NAIROBI (Reuters) - Kenya's president vetoed a bill on Wednesday that would have imposed fines and restrictions on journalists, saying it was unconstitutional, the first time he has used his power to reject legislation.
Lawmakers voted the bill through this month, triggering an outcry from opposition groups and the media, who said it would stunt democracy in a country which enjoys broad press freedoms.
A day later, President Uhuru Kenyatta, told journalists he would make sure their rights were protected and on Wednesday he sent the bill back to parliament, his office said.
"The President recommended that some of the sections be deleted and changes be made to the Bill to reflect the constitutional threshold," the presidency said.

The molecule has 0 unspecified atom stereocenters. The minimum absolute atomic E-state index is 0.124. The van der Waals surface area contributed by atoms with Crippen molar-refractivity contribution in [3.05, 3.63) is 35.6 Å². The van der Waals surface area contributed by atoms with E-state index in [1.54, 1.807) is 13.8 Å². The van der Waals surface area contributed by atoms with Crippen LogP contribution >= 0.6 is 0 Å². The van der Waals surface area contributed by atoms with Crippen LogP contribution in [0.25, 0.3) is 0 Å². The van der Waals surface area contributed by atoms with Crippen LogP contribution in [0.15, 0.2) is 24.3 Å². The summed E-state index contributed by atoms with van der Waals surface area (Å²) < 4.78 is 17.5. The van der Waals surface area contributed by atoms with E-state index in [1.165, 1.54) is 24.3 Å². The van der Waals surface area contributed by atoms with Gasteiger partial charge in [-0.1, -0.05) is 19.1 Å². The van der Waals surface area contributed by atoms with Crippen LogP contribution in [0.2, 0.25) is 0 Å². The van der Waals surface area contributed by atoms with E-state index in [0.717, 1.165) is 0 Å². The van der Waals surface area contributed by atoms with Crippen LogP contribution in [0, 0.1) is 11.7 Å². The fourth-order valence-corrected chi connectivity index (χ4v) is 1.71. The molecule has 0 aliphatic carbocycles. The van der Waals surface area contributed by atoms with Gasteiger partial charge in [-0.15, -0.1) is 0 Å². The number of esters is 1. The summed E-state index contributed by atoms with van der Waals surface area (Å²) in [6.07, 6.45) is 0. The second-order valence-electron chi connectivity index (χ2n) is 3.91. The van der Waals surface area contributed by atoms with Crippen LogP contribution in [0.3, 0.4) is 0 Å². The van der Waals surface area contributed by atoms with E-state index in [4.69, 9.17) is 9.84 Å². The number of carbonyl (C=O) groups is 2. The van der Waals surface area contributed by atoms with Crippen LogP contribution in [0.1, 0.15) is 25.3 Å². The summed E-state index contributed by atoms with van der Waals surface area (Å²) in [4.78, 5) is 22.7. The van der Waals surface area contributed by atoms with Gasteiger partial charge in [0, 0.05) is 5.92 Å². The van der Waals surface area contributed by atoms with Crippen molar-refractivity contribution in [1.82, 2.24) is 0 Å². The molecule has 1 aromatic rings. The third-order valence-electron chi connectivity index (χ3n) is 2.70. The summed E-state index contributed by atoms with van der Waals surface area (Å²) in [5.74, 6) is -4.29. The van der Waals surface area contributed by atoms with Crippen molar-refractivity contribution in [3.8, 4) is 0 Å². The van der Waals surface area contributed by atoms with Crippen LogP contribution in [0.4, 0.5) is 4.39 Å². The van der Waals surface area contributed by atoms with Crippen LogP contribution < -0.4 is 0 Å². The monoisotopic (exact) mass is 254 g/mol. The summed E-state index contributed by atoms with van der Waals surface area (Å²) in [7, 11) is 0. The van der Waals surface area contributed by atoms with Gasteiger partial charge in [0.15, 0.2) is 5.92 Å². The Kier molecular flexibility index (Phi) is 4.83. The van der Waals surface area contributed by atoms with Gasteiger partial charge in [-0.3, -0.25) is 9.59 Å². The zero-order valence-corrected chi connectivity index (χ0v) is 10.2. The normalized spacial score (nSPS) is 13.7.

Critics say rules laid down in the bill would curb investigative reports on corruption that plagues Kenyan public life and some media groups threatened to go to court to block it.
The bill set up a tribunal that would have drawn up and enforced a code of conduct for journalists.
Breaking that code would have left reporters facing fines of up to 1 million Kenyan shillings ($11,500) - or 20 million shillings for media outlets.
It would have also forced Kenyan outlets to get at least 45 per cent of their content and advertising from local providers, a move media executives worried would have hurt revenue.
($1 = 87.0000 Kenyan shillings)
(Reporting by James Macharia; Editing by Andrew Heavens)